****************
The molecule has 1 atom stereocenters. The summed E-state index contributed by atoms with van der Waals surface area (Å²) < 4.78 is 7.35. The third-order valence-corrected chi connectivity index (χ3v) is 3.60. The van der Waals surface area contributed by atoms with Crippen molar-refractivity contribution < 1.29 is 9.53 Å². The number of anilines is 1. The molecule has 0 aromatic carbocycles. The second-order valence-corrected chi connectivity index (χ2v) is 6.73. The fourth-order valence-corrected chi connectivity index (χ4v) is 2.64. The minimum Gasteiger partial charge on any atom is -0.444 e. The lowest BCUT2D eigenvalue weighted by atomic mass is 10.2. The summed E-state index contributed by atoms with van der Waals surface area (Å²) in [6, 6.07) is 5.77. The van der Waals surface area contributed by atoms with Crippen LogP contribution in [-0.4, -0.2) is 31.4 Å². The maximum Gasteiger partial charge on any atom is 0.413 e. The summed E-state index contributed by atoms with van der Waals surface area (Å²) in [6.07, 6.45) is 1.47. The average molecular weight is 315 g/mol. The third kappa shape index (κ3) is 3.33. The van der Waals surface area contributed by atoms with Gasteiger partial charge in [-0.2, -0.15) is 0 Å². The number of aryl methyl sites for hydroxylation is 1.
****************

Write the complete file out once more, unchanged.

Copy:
The molecule has 1 atom stereocenters. The summed E-state index contributed by atoms with van der Waals surface area (Å²) < 4.78 is 7.35. The third-order valence-corrected chi connectivity index (χ3v) is 3.60. The van der Waals surface area contributed by atoms with Crippen molar-refractivity contribution < 1.29 is 9.53 Å². The number of anilines is 1. The molecule has 0 aromatic carbocycles. The second-order valence-corrected chi connectivity index (χ2v) is 6.73. The fourth-order valence-corrected chi connectivity index (χ4v) is 2.64. The minimum Gasteiger partial charge on any atom is -0.444 e. The lowest BCUT2D eigenvalue weighted by atomic mass is 10.2. The summed E-state index contributed by atoms with van der Waals surface area (Å²) in [6, 6.07) is 5.77. The van der Waals surface area contributed by atoms with Crippen LogP contribution in [-0.4, -0.2) is 31.4 Å². The maximum Gasteiger partial charge on any atom is 0.413 e. The summed E-state index contributed by atoms with van der Waals surface area (Å²) in [6.07, 6.45) is 1.47. The average molecular weight is 315 g/mol. The third kappa shape index (κ3) is 3.33. The van der Waals surface area contributed by atoms with Gasteiger partial charge in [-0.2, -0.15) is 0 Å². The number of aryl methyl sites for hydroxylation is 1.